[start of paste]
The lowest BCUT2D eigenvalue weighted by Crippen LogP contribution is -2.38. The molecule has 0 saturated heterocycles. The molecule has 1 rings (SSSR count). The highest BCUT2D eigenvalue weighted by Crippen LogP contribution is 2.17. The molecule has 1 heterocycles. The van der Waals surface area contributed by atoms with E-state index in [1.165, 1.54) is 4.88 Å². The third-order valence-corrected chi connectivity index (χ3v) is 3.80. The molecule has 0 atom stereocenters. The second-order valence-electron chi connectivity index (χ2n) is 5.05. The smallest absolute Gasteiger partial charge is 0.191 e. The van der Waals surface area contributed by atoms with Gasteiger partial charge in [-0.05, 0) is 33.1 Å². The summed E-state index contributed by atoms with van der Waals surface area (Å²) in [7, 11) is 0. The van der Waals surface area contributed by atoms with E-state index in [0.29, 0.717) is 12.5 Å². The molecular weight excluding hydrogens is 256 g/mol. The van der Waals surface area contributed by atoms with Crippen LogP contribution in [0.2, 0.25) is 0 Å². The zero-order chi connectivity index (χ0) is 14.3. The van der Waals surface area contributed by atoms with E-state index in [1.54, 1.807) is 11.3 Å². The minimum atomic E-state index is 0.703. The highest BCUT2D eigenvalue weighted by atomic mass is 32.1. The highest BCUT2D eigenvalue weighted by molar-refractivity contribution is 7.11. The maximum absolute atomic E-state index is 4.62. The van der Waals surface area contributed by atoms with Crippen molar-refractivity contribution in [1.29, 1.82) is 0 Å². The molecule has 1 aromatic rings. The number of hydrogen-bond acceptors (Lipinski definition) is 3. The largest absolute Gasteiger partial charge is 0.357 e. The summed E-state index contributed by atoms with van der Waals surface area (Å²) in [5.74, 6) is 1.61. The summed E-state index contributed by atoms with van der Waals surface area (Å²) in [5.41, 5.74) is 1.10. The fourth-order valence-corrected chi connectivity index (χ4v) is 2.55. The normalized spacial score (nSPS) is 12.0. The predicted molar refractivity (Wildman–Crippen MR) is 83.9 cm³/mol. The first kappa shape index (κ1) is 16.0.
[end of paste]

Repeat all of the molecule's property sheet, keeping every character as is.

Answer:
The lowest BCUT2D eigenvalue weighted by Crippen LogP contribution is -2.38. The molecule has 0 saturated heterocycles. The molecule has 1 rings (SSSR count). The highest BCUT2D eigenvalue weighted by Crippen LogP contribution is 2.17. The molecule has 1 heterocycles. The van der Waals surface area contributed by atoms with E-state index in [1.165, 1.54) is 4.88 Å². The third-order valence-corrected chi connectivity index (χ3v) is 3.80. The molecule has 0 atom stereocenters. The second-order valence-electron chi connectivity index (χ2n) is 5.05. The smallest absolute Gasteiger partial charge is 0.191 e. The van der Waals surface area contributed by atoms with Gasteiger partial charge in [-0.05, 0) is 33.1 Å². The summed E-state index contributed by atoms with van der Waals surface area (Å²) in [7, 11) is 0. The van der Waals surface area contributed by atoms with E-state index in [0.29, 0.717) is 12.5 Å². The molecular weight excluding hydrogens is 256 g/mol. The van der Waals surface area contributed by atoms with Crippen LogP contribution in [0.2, 0.25) is 0 Å². The zero-order chi connectivity index (χ0) is 14.3. The van der Waals surface area contributed by atoms with E-state index in [1.54, 1.807) is 11.3 Å². The minimum atomic E-state index is 0.703. The highest BCUT2D eigenvalue weighted by atomic mass is 32.1. The highest BCUT2D eigenvalue weighted by molar-refractivity contribution is 7.11. The maximum absolute atomic E-state index is 4.62. The van der Waals surface area contributed by atoms with Crippen molar-refractivity contribution in [1.29, 1.82) is 0 Å². The molecule has 1 aromatic rings. The number of hydrogen-bond acceptors (Lipinski definition) is 3. The largest absolute Gasteiger partial charge is 0.357 e. The summed E-state index contributed by atoms with van der Waals surface area (Å²) in [5.74, 6) is 1.61. The summed E-state index contributed by atoms with van der Waals surface area (Å²) in [5.41, 5.74) is 1.10. The fourth-order valence-corrected chi connectivity index (χ4v) is 2.55. The normalized spacial score (nSPS) is 12.0. The predicted molar refractivity (Wildman–Crippen MR) is 83.9 cm³/mol. The first kappa shape index (κ1) is 16.0.